Editorial: Put private sector in public works 

As 2007 begins, California’s political spotlight is primarily on Gov. Schwarzenegger’s much-anticipated health care insurance expansion push, to be unveiled Tuesday at the State of the State speech. Major players on all sides of the issue are already promoting their contradictory agendas.

However, a less-ballyhooed Schwarzenegger initiative with impressive potential for creating positive statewide changes is also on the drawing board. The Republican governor’s team is looking closely at ways to recruit private businesses to build a variety of projects throughout California, supplementing the record-breaking $37.3 billion public works bond measure approved by voters in November.

When Gov. Schwarzenegger first proposed his infrastructure renovation plan last year, he envisioned spending $222 billion over a decade, with a $68 billion bond centerpiece enriched by local and federal contributions plus public-private partnerships. After months of negotiations with the Democratic legislative majority, a more compact but politically realistic package emerged just in time for the November ballot.

Even so, California public works experts agreed virtually unanimously that making the state’s roads and public buildings truly adequate for the 21st century would cost far more than the $37.3 billion approved for infrastructure improvements. So now the Schwarzenegger administration is looking harder at ways to expand public works investment from the private sector.

The governor discussed his hopes for increased public-private partnerships last month on one of his regular radio talks, saying corporate financing of California infrastructure would be a popular investment opportunity while freeing state revenues for other public needs.

The best-known form of public-private investment is new, for-profit toll roads that expand highway capacity that otherwise could not be increased. Although such privately built roads would be new to Northern California, some have already appeared in even more traffic-choked Southern California. And publicly funded tollbooth highways are virtually the norm across the eastern U.S.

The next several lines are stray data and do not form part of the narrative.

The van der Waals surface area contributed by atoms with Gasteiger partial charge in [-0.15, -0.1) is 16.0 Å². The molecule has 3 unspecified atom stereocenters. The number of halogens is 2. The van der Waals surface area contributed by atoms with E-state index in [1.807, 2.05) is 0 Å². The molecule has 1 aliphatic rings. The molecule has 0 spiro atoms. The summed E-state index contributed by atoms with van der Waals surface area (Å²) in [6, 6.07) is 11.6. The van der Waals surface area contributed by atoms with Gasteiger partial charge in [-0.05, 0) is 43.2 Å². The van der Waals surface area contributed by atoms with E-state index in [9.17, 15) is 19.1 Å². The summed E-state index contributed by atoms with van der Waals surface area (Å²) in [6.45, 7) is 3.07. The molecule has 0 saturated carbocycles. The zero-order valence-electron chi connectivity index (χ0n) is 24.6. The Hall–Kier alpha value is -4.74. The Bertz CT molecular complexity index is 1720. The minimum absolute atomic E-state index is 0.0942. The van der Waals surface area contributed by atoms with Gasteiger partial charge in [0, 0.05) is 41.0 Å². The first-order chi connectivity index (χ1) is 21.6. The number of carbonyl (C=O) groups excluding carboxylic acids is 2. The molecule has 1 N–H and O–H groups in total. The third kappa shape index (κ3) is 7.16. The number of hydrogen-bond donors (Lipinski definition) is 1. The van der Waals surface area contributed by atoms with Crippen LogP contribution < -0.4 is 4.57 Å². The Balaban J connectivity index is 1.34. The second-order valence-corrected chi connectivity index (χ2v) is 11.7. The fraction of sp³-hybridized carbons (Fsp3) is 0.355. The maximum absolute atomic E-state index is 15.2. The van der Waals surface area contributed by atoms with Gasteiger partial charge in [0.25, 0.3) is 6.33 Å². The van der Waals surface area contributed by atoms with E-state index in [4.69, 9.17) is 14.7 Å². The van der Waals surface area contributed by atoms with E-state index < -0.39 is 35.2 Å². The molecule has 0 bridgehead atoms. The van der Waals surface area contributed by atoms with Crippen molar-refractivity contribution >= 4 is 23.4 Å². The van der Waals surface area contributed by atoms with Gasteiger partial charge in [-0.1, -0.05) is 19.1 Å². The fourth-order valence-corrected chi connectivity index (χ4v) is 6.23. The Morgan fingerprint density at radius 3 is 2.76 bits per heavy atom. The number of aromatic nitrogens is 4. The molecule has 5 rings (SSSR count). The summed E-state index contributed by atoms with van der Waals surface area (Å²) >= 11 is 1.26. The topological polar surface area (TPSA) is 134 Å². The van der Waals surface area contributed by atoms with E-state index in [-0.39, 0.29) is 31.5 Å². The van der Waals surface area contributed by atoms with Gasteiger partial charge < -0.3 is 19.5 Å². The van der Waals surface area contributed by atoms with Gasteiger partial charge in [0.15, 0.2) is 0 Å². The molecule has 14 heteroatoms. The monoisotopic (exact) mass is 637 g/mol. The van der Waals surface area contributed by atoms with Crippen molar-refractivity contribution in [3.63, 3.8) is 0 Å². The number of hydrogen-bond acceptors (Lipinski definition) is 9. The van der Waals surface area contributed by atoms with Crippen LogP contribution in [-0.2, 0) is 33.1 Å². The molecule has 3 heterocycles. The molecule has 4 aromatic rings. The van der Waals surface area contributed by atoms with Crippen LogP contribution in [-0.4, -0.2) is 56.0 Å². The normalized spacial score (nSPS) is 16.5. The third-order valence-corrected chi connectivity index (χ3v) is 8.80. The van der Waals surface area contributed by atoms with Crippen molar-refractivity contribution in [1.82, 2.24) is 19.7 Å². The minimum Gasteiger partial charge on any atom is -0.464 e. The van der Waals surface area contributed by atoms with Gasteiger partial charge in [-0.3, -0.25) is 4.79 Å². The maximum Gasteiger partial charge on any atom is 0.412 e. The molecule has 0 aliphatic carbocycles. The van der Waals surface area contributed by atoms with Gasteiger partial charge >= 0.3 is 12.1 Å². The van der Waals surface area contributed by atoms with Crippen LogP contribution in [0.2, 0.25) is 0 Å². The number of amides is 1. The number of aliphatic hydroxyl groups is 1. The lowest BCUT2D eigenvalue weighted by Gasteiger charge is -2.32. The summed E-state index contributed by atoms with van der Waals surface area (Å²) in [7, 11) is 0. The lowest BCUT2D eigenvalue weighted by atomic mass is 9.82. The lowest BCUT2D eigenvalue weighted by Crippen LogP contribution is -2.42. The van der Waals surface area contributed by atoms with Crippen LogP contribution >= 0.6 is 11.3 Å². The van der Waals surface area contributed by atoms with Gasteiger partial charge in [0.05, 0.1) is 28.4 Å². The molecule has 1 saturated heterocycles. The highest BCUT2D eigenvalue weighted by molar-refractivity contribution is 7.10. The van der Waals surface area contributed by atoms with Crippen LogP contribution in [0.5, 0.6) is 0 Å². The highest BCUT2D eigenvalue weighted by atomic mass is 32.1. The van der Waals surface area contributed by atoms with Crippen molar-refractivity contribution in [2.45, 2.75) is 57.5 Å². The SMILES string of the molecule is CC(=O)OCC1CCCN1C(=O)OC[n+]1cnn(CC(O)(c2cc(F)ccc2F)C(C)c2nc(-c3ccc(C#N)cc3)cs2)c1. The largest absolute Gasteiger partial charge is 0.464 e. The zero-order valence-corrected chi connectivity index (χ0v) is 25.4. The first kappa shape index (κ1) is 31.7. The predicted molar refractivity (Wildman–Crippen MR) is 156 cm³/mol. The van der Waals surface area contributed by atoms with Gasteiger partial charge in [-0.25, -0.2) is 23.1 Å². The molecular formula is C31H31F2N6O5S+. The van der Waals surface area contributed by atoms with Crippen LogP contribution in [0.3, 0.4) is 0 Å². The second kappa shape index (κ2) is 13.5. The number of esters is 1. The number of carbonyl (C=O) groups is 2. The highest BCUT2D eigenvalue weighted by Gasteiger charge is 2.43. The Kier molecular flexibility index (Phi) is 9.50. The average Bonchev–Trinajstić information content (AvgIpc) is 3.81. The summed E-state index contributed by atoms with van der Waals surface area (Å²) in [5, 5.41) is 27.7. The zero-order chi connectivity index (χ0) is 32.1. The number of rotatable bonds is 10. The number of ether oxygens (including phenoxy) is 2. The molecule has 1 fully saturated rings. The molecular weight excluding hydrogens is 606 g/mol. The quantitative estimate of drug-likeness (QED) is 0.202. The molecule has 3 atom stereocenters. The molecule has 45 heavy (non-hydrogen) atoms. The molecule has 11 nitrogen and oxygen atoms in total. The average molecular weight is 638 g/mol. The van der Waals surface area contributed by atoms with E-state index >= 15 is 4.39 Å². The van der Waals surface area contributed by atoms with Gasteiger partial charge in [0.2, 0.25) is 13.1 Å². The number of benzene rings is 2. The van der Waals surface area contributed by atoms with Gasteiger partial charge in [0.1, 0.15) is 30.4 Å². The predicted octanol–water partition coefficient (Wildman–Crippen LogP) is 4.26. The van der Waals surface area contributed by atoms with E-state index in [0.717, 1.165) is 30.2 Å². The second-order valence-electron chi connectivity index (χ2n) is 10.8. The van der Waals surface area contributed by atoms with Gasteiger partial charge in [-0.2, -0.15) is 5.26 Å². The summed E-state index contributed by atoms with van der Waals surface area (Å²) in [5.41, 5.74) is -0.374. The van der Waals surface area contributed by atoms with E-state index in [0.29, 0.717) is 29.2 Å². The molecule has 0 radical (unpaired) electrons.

Early signs are that public-private partnerships carefully structured to safeguard the taxpayers will enjoy substantial bipartisan support. State Sen. President Pro Tem Don Perata, D-Oakland, has said he favors project-by-project consideration of free-market public projects because government revenues can never be enough to build everything worth building.

State Senate Transportation and Housing Committee Chairman Alan Lowenthal, D-Long Beach, will hold hearings this month on these partnerships. He is already recommending truck-only toll lanes to expand the highway out of the busy Port of Long Beach.

Schwarzenegger’s office says FasTrak-based "congestion pricing" is also under consideration. This market approach, already utilized in Southern California, charges tolls to use roads or downtown districts at the busiest hours. Public-private partnerships can also finance construction of public buildings under long-term leases set in advance.

Skeptics of public-private partnerships warn that for-profit road building can cost more than if financed by the state, and some such projects have been done without competitive bidding or valid cost control. Still, Gov. Schwarzenegger insists that California can negotiate contracts that fully protect taxpayer interests.

To The Examiner, it seems self-evident that aggressively innovative solutions must be found for building California a genuinely competitive 21st century infrastructure, and the market-driven approach promises to get this vital job done without starving other essential public services.

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Staff Report

Staff Report

A daily newspaper covering San Francisco, San Mateo County and serving Alameda, Marin and Santa Clara counties.
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